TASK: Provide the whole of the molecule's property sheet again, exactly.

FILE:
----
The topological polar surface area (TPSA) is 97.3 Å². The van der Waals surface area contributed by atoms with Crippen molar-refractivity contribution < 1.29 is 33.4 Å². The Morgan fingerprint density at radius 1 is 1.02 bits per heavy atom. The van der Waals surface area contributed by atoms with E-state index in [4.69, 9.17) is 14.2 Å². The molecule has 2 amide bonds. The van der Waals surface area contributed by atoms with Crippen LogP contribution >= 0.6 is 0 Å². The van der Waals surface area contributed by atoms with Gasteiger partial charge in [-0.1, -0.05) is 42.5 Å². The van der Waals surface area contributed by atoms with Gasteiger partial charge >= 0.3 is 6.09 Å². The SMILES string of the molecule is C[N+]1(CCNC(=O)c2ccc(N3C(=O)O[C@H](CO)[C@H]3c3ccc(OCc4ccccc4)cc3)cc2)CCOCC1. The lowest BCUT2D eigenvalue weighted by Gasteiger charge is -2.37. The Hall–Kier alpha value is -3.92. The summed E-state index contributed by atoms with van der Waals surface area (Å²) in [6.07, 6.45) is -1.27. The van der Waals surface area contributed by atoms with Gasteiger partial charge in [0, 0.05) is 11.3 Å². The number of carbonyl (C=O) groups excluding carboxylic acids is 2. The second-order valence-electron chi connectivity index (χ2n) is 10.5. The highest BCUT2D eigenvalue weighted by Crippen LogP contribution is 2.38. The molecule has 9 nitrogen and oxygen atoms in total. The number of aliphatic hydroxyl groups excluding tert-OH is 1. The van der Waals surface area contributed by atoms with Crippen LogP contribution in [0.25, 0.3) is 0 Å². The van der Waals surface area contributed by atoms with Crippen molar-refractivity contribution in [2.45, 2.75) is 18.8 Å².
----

The topological polar surface area (TPSA) is 97.3 Å². The van der Waals surface area contributed by atoms with Crippen molar-refractivity contribution < 1.29 is 33.4 Å². The Morgan fingerprint density at radius 1 is 1.02 bits per heavy atom. The van der Waals surface area contributed by atoms with E-state index in [4.69, 9.17) is 14.2 Å². The molecule has 2 amide bonds. The van der Waals surface area contributed by atoms with Crippen LogP contribution >= 0.6 is 0 Å². The van der Waals surface area contributed by atoms with Gasteiger partial charge in [-0.1, -0.05) is 42.5 Å². The van der Waals surface area contributed by atoms with Gasteiger partial charge >= 0.3 is 6.09 Å². The SMILES string of the molecule is C[N+]1(CCNC(=O)c2ccc(N3C(=O)O[C@H](CO)[C@H]3c3ccc(OCc4ccccc4)cc3)cc2)CCOCC1. The lowest BCUT2D eigenvalue weighted by Gasteiger charge is -2.37. The Hall–Kier alpha value is -3.92. The summed E-state index contributed by atoms with van der Waals surface area (Å²) in [6.07, 6.45) is -1.27. The van der Waals surface area contributed by atoms with Gasteiger partial charge in [0, 0.05) is 11.3 Å². The number of carbonyl (C=O) groups excluding carboxylic acids is 2. The second-order valence-electron chi connectivity index (χ2n) is 10.5. The highest BCUT2D eigenvalue weighted by Crippen LogP contribution is 2.38. The molecule has 9 nitrogen and oxygen atoms in total. The number of aliphatic hydroxyl groups excluding tert-OH is 1. The van der Waals surface area contributed by atoms with Crippen LogP contribution in [0.25, 0.3) is 0 Å². The van der Waals surface area contributed by atoms with Crippen molar-refractivity contribution in [2.45, 2.75) is 18.8 Å².